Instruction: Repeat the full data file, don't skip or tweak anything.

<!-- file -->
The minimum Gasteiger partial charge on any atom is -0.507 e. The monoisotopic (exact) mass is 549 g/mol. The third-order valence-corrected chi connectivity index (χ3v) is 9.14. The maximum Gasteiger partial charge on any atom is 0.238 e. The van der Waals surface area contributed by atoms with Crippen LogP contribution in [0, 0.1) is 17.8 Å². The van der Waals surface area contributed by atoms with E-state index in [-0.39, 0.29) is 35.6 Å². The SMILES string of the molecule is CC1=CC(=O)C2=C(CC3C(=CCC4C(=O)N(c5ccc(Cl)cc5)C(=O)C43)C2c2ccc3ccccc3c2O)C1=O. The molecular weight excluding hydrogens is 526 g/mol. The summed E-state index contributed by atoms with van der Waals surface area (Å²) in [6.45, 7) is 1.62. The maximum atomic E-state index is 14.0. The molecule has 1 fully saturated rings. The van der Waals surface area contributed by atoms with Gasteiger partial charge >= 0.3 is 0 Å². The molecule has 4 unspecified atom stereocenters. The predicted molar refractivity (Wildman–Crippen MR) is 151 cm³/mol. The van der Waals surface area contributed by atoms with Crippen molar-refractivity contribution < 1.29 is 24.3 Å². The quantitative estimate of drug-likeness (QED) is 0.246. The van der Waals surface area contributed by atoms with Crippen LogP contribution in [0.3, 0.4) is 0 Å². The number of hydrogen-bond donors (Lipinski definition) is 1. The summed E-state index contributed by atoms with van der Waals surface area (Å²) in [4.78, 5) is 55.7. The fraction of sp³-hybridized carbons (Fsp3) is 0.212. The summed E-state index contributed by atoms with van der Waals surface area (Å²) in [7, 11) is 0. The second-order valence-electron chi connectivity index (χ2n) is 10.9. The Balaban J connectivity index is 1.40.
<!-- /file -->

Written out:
The minimum Gasteiger partial charge on any atom is -0.507 e. The monoisotopic (exact) mass is 549 g/mol. The third-order valence-corrected chi connectivity index (χ3v) is 9.14. The maximum Gasteiger partial charge on any atom is 0.238 e. The van der Waals surface area contributed by atoms with Crippen LogP contribution in [0, 0.1) is 17.8 Å². The van der Waals surface area contributed by atoms with E-state index in [-0.39, 0.29) is 35.6 Å². The SMILES string of the molecule is CC1=CC(=O)C2=C(CC3C(=CCC4C(=O)N(c5ccc(Cl)cc5)C(=O)C43)C2c2ccc3ccccc3c2O)C1=O. The molecular weight excluding hydrogens is 526 g/mol. The summed E-state index contributed by atoms with van der Waals surface area (Å²) in [6.45, 7) is 1.62. The maximum atomic E-state index is 14.0. The molecule has 1 fully saturated rings. The van der Waals surface area contributed by atoms with Gasteiger partial charge >= 0.3 is 0 Å². The molecule has 4 unspecified atom stereocenters. The predicted molar refractivity (Wildman–Crippen MR) is 151 cm³/mol. The van der Waals surface area contributed by atoms with Crippen molar-refractivity contribution < 1.29 is 24.3 Å². The quantitative estimate of drug-likeness (QED) is 0.246. The van der Waals surface area contributed by atoms with Crippen LogP contribution in [0.3, 0.4) is 0 Å². The number of hydrogen-bond donors (Lipinski definition) is 1. The summed E-state index contributed by atoms with van der Waals surface area (Å²) in [4.78, 5) is 55.7. The fraction of sp³-hybridized carbons (Fsp3) is 0.212. The summed E-state index contributed by atoms with van der Waals surface area (Å²) in [7, 11) is 0. The second-order valence-electron chi connectivity index (χ2n) is 10.9. The Balaban J connectivity index is 1.40.